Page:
University: University of Brighton & London College of Communication
Graduation: 2006 & 2013
Statement: My chosen book is Insula. It was my first foray into bookmaking and was created as part of my MA project. The book is an intimate collection of diaristic images taken over a decade long period highlighting the fractured and chaotic nature of living with mental illness. The photographs span themes of rest, hope and the body. After I created an initial exhibition copy of the book I then self-published a small run of 50.
What university did you attend and when did you graduate? I completed my Photography BA at the University of Brighton and graduated in 2006. I then went on to complete a Photography MA at the London College of Communication, graduating in 2013.
What is your favourite photobook by another photographer? I think one of my favourite books is The Epilogue by Laia Abril. The book is not only beautifully produced but consists of so many layers. It manages to display all of these incredibly, mixing photographs and text with inserted notes etc. It is a stunning example of how to tell a rich story through a multidimensional book format.
Direction: I’ve always been a person that likes to print their work. However, I often felt stifled by singular prints and decided to challenge myself into producing books. I often felt that I wasn’t very good with my hands so initially started learning how to print and stitch books which I really fell in love with. I learnt most of that from just watching videos online and getting to grips with the physical layouts of books. I also needed a good reason to learn InDesign. After my MA show people were asking if they could buy a copy of the book I had created but that version was not affordable. I researched into different types of binding etc and looked at how I could produce a small run of Insula books. It was also an opportunity to revisit the project and put in some images that I felt improved the edit.
Considerations: I put together a few dummy copies using Blurb but wasn’t really happy with the feel of the book given the content. Eventually I decided to go directly to a printers to see and feel the different binding, paper types etc. I went for tape binding which still gives the book a solid feel but was affordable, with a heavy weighted cover. The book is quite small (14.8cm x21cm) because the images are intense and intimate. I wanted the viewer to study the details and to do that alone. The book is a mixture of both colour and black and white as the images were taken over a long period of time. The pages themselves are quite thick and dense.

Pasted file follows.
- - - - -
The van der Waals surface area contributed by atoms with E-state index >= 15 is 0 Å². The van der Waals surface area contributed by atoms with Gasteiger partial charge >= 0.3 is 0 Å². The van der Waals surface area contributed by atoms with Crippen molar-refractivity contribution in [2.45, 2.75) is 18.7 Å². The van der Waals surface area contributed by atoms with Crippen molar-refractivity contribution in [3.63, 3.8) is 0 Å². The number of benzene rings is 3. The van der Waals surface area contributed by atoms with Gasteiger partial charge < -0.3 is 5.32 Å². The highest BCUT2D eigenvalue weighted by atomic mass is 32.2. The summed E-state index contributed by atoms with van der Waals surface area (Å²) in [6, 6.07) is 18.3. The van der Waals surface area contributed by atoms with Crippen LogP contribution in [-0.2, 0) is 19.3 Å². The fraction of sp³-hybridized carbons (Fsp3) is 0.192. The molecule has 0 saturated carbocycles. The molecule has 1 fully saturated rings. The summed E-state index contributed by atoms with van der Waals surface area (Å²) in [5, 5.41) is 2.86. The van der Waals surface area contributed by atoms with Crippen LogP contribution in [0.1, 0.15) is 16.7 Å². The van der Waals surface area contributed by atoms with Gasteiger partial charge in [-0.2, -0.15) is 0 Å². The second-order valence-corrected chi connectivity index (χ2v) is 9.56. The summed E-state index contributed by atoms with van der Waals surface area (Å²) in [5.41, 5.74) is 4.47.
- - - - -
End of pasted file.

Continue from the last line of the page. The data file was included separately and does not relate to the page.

Interior: The book combines photographs with personal texts and also some of my mental health medical records. The narrative is intentionally quite difficult to follow because it mimics my experience of ill mental health: periods of illness and destruction, to rest, to finding light. In the book there are also some blank pages to give the viewer a moment to breathe, particularly with some very sensitive images.
Inspiration: When I first knew I wanted to make books I began looking at lots of individual books at book fairs etc. I would look at simple binding types and how that can be used (in)effectively. I think one of my first photobook inspirations was Disquiet by Amani Willet.
Seeing other artists such as Christina Riley produce personal books such as Back to Me was a real inspiration and impetus to share my story too.
Advice and Future Goals: The importance of printing the work during edits. Even if they are cheap test prints, simply to see if the edit works. Showing these layouts to people, particularly those who may not know the work, was very helpful.
There were images that I adore that did not make it into the book simply because they did not fit. If this project ended up as prints then it would be different, but the editing of the book meant that some photos which I had a personal connection to just did not fit. Brace yourself for that!
If you’re interested in hand-making books I would start by watching YouTube videos. I then went on a cheap one-day bookbinding course and learnt so much. The more you practice, the better you get.
Making photobooks really changed the way that I look at my practice by broadening the end results/product that I could achieve.